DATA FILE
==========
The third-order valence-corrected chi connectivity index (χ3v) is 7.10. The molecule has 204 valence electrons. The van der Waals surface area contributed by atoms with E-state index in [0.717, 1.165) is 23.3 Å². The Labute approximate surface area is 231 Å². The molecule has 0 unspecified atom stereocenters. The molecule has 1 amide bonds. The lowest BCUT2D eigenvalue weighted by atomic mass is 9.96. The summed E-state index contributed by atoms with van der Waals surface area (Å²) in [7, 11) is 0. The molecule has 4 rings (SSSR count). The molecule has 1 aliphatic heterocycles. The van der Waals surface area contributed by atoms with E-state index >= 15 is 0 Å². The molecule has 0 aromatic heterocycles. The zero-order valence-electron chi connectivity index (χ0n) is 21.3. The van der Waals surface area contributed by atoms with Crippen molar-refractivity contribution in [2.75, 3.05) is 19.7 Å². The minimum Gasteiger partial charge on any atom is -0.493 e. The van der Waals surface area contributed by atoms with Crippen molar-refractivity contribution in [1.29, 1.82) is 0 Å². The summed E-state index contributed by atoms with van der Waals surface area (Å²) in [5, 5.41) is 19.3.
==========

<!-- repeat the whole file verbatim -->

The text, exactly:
The third-order valence-corrected chi connectivity index (χ3v) is 7.10. The molecule has 204 valence electrons. The van der Waals surface area contributed by atoms with E-state index in [0.717, 1.165) is 23.3 Å². The Labute approximate surface area is 231 Å². The molecule has 0 unspecified atom stereocenters. The molecule has 1 amide bonds. The lowest BCUT2D eigenvalue weighted by atomic mass is 9.96. The summed E-state index contributed by atoms with van der Waals surface area (Å²) in [7, 11) is 0. The molecule has 4 rings (SSSR count). The molecule has 1 aliphatic heterocycles. The van der Waals surface area contributed by atoms with E-state index >= 15 is 0 Å². The molecule has 0 aromatic heterocycles. The zero-order valence-electron chi connectivity index (χ0n) is 21.3. The van der Waals surface area contributed by atoms with Crippen molar-refractivity contribution in [2.75, 3.05) is 19.7 Å². The minimum Gasteiger partial charge on any atom is -0.493 e. The van der Waals surface area contributed by atoms with Crippen molar-refractivity contribution in [1.29, 1.82) is 0 Å². The summed E-state index contributed by atoms with van der Waals surface area (Å²) in [5, 5.41) is 19.3.